Watch CBS News

Highland Park parade shooting suspect indicted on 117 felony counts

Highland Park victims honored at funerals
Highland Park parade shooting victims honored at funerals 02:16

The man accused of opening fire on an Independence Day parade in suburban Chicago has been indicted by a grand jury on 21 first-degree murder counts, 48 counts of attempted murder and 48 counts of aggravated battery

Prosecutors previously filed seven murder charges against Robert E. Crimo III. They announced the grand jury's decision to indict him on 117 felony charges on Wednesday.

Attorneys for the suspect have not made a formal response yet to any of the charges he faces in the July Fourth shooting that killed seven people, wounded more than 30, and sent spectators fleeing the parade route in downtown Highland Park, Illinois.

Prosecutors have said the 21-year-old suspect admitted to the shooting when police arrested him following an hours long search on July 4.

Aftermath of Highland Park parade shooting
People lay flowers and cards near a spot where a mass shooting took place during the 4th of July parade in Highland Park, Illinois, on July 10, 2022. Jacek Boczarski/Anadolu Agency via Getty Images

Under Illinois law, prosecutors can ask a grand jury to determine whether there is probable cause to proceed to trial. Grand jury proceedings aren't open to the public and defense attorneys cannot cross-examine witnesses.

The multiple first-degree murder charges allege the suspect intended to kill, caused death or great bodily harm and took action with a strong probability of causing death or great bodily harm on the seven people who died.

Prosecutors said Wednesday that the 48 attempted murder counts and 48 counts of aggravated battery with a firearm represent "each victim who was struck by a bullet, bullet fragment, or shrapnel."

"I want to thank law enforcement and the prosecutors who presented evidence to the grand jury today," Lake County State's Attorney Eric Rinehart said in a statement. "Our investigation continues, and our victim specialists are working around the clock to support all those affected by this crime that led to 117 felony counts being filed."

Authorities have said the wounded range in age from 8 to their 80s, including an 8-year-old boy who was paralyzed from the waist down when the shooting severed his spine.

In her first public comments since the shooting, the boy's mother said in a video and written statement released Wednesday that the violence her family and others experienced has taught them "to see the unbelievably generous, caring, good and kind spirit that makes up the vast majority of our world."

Keely Roberts described her son, Cooper Roberts, as "athletic" and "fun-loving" but said he has a long road ahead. Cooper was shot in the back. The bullet tore through his body, severely damaging his aorta, liver, esophagus and spinal cord before exiting through his chest.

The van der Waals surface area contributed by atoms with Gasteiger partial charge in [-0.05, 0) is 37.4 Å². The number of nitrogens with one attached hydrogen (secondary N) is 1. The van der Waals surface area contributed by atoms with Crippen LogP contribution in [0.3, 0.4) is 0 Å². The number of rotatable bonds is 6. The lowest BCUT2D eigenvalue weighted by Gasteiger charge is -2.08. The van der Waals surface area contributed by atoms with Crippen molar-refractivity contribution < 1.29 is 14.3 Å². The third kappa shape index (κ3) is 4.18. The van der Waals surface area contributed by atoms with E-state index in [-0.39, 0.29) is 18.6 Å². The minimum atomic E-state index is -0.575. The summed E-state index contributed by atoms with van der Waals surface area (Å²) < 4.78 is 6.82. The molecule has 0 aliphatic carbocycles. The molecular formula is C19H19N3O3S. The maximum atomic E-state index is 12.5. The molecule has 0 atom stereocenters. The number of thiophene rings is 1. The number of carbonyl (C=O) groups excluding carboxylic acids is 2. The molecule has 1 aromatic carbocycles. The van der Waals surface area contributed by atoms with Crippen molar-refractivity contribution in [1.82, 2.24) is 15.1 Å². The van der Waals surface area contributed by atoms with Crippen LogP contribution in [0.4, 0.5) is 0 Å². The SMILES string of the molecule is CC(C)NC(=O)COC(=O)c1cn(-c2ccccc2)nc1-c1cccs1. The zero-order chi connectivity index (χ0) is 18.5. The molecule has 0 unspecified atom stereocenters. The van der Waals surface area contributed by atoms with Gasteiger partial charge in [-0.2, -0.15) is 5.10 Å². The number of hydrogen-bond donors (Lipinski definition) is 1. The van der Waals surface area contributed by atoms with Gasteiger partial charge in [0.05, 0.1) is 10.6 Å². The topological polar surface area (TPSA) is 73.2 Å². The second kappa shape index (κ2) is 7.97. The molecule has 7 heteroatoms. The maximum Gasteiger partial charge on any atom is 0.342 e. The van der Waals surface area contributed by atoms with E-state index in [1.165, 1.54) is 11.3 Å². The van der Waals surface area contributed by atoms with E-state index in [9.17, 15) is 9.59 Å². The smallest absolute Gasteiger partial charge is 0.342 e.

Cooper has undergone multiple surgeries and is paralyzed from the waist down.

Cooper's twin brother, Luke, sustained minor injuries from shrapnel, but his mom worries about the impact of seeing his twin so violently injured. She also was wounded in the leg.

Highland Park mayor provides update on deadly Fourth of July shooting 05:55

Roberts said she still sees a bright future ahead for Cooper and thanked paradegoers who helped the family in the aftermath of the shooting, along with health care providers and other first responders.

"He's gonna teach a whole lot of people that the lesson in this is not that one person did this horrible thing," she said. "The lesson in this is that thousands of people did great things, kind things, and continue to do kind things."

During a court hearing presenting the murder charges, Lake County prosecutors said police found more than 80 spent shell casings on the rooftop of a building along the parade route and the semi-automatic rifle used in the attack on the ground nearby.

Investigators believe the accused gunman blended in with the fleeing crowd to get away from the scene, then borrowed his mother's car and briefly contemplated a second attack on a celebration in Madison, Wisconsin, before returning to Illinois where police arrested him.

Lake County Major Crime Task Force spokesman Chris Covelli told reporters earlier this month that the suspect bought the high-powered rifle used in the attack legally in Illinois and that he "pre-planned this attack for several weeks."

Highland Park Mayor Nancy Rotering told "CBS Mornings" earlier this month that she knew the suspect when he was a boy.

"I was his Cub Scout pack leader," she said. "… My heart breaks for everybody in this town. I'm not sure what happened to him to compel him to commit this kind of evil in his hometown, but we have a city that is in deep mourning today, and we are going to take a long time to heal from all of this."

The suspect is due to appear in court Aug. 3.

View CBS News In
CBS News App Open
Chrome Safari Continue
Be the first to know
Get browser notifications for breaking news, live events, and exclusive reporting.